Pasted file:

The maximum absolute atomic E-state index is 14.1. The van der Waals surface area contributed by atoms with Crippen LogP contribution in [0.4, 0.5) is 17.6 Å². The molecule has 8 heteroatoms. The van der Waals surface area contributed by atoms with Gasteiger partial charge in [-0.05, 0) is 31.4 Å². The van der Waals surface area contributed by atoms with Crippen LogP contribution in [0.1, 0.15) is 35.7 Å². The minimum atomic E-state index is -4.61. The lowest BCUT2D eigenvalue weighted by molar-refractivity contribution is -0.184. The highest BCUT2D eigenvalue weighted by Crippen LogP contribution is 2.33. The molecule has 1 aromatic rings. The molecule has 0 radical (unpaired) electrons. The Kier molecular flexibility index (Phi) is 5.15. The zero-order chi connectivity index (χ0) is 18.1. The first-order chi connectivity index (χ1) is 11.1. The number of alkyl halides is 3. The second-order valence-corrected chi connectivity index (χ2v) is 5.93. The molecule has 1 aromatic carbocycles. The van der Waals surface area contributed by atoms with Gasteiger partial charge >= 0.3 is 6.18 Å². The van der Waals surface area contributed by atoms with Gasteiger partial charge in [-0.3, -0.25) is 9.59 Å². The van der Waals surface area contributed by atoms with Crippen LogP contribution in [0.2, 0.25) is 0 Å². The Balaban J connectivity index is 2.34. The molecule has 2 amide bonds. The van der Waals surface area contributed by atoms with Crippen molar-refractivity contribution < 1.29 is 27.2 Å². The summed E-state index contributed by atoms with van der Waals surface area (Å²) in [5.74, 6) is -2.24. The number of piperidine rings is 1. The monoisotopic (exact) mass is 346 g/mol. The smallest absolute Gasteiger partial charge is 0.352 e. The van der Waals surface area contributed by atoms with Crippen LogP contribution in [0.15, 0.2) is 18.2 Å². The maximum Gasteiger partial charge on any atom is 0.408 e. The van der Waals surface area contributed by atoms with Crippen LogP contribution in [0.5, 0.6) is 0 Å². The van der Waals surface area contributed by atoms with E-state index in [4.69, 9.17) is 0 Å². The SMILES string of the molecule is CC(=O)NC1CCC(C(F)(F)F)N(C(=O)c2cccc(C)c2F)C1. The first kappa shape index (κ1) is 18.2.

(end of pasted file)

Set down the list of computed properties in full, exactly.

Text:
The maximum absolute atomic E-state index is 14.1. The van der Waals surface area contributed by atoms with Crippen LogP contribution in [0.4, 0.5) is 17.6 Å². The molecule has 8 heteroatoms. The van der Waals surface area contributed by atoms with Gasteiger partial charge in [-0.05, 0) is 31.4 Å². The van der Waals surface area contributed by atoms with Crippen LogP contribution in [0.1, 0.15) is 35.7 Å². The minimum atomic E-state index is -4.61. The lowest BCUT2D eigenvalue weighted by molar-refractivity contribution is -0.184. The highest BCUT2D eigenvalue weighted by Crippen LogP contribution is 2.33. The molecule has 1 aromatic rings. The molecule has 0 radical (unpaired) electrons. The Kier molecular flexibility index (Phi) is 5.15. The zero-order chi connectivity index (χ0) is 18.1. The first-order chi connectivity index (χ1) is 11.1. The number of alkyl halides is 3. The second-order valence-corrected chi connectivity index (χ2v) is 5.93. The molecule has 1 aromatic carbocycles. The van der Waals surface area contributed by atoms with Gasteiger partial charge >= 0.3 is 6.18 Å². The van der Waals surface area contributed by atoms with Gasteiger partial charge in [-0.3, -0.25) is 9.59 Å². The van der Waals surface area contributed by atoms with Crippen LogP contribution in [0.2, 0.25) is 0 Å². The Balaban J connectivity index is 2.34. The molecule has 2 amide bonds. The van der Waals surface area contributed by atoms with Crippen molar-refractivity contribution < 1.29 is 27.2 Å². The summed E-state index contributed by atoms with van der Waals surface area (Å²) in [5.74, 6) is -2.24. The number of piperidine rings is 1. The monoisotopic (exact) mass is 346 g/mol. The smallest absolute Gasteiger partial charge is 0.352 e. The van der Waals surface area contributed by atoms with Crippen LogP contribution in [0.15, 0.2) is 18.2 Å². The maximum Gasteiger partial charge on any atom is 0.408 e. The van der Waals surface area contributed by atoms with Crippen LogP contribution in [0.5, 0.6) is 0 Å². The van der Waals surface area contributed by atoms with E-state index in [4.69, 9.17) is 0 Å². The SMILES string of the molecule is CC(=O)NC1CCC(C(F)(F)F)N(C(=O)c2cccc(C)c2F)C1. The first kappa shape index (κ1) is 18.2.